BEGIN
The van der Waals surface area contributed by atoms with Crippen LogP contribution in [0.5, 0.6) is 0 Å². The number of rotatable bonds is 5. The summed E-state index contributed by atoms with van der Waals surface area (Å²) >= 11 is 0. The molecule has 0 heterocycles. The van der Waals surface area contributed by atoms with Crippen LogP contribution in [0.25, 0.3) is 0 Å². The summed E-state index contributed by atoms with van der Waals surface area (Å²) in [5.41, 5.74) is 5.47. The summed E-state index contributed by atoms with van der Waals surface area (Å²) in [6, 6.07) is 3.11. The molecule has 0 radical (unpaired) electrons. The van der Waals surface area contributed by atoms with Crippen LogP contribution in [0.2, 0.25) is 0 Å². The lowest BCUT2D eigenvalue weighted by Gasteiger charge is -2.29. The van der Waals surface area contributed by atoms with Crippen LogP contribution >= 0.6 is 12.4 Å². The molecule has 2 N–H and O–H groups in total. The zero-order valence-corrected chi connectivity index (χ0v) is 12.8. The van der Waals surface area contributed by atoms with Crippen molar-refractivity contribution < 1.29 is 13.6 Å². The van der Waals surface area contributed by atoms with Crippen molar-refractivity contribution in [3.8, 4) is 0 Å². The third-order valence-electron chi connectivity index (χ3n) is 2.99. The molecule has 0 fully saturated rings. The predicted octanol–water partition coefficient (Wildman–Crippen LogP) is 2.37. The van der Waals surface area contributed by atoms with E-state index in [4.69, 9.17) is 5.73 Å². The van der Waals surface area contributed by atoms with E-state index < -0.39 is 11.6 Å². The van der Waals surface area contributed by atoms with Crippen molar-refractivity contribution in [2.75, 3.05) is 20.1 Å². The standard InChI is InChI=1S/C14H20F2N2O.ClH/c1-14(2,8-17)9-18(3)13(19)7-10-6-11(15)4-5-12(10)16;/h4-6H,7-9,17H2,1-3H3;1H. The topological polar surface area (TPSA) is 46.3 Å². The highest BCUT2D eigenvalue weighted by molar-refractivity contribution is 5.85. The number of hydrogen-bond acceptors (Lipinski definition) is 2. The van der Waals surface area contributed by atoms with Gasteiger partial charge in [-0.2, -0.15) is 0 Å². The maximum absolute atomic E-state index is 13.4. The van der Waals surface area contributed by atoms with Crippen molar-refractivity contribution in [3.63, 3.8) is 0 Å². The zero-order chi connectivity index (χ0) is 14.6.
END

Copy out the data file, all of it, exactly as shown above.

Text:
The van der Waals surface area contributed by atoms with Crippen LogP contribution in [0.5, 0.6) is 0 Å². The number of rotatable bonds is 5. The summed E-state index contributed by atoms with van der Waals surface area (Å²) >= 11 is 0. The molecule has 0 heterocycles. The van der Waals surface area contributed by atoms with Crippen LogP contribution in [0.25, 0.3) is 0 Å². The summed E-state index contributed by atoms with van der Waals surface area (Å²) in [5.41, 5.74) is 5.47. The summed E-state index contributed by atoms with van der Waals surface area (Å²) in [6, 6.07) is 3.11. The molecule has 0 radical (unpaired) electrons. The van der Waals surface area contributed by atoms with Crippen LogP contribution in [0.2, 0.25) is 0 Å². The lowest BCUT2D eigenvalue weighted by Gasteiger charge is -2.29. The van der Waals surface area contributed by atoms with Crippen LogP contribution >= 0.6 is 12.4 Å². The molecule has 2 N–H and O–H groups in total. The zero-order valence-corrected chi connectivity index (χ0v) is 12.8. The van der Waals surface area contributed by atoms with Crippen molar-refractivity contribution < 1.29 is 13.6 Å². The van der Waals surface area contributed by atoms with Crippen molar-refractivity contribution in [3.8, 4) is 0 Å². The third-order valence-electron chi connectivity index (χ3n) is 2.99. The molecule has 0 fully saturated rings. The predicted octanol–water partition coefficient (Wildman–Crippen LogP) is 2.37. The van der Waals surface area contributed by atoms with E-state index in [4.69, 9.17) is 5.73 Å². The van der Waals surface area contributed by atoms with E-state index < -0.39 is 11.6 Å². The van der Waals surface area contributed by atoms with Crippen molar-refractivity contribution in [2.75, 3.05) is 20.1 Å². The standard InChI is InChI=1S/C14H20F2N2O.ClH/c1-14(2,8-17)9-18(3)13(19)7-10-6-11(15)4-5-12(10)16;/h4-6H,7-9,17H2,1-3H3;1H. The topological polar surface area (TPSA) is 46.3 Å². The highest BCUT2D eigenvalue weighted by molar-refractivity contribution is 5.85. The number of hydrogen-bond acceptors (Lipinski definition) is 2. The van der Waals surface area contributed by atoms with Gasteiger partial charge in [-0.2, -0.15) is 0 Å². The maximum absolute atomic E-state index is 13.4. The van der Waals surface area contributed by atoms with Crippen molar-refractivity contribution in [3.63, 3.8) is 0 Å². The zero-order chi connectivity index (χ0) is 14.6.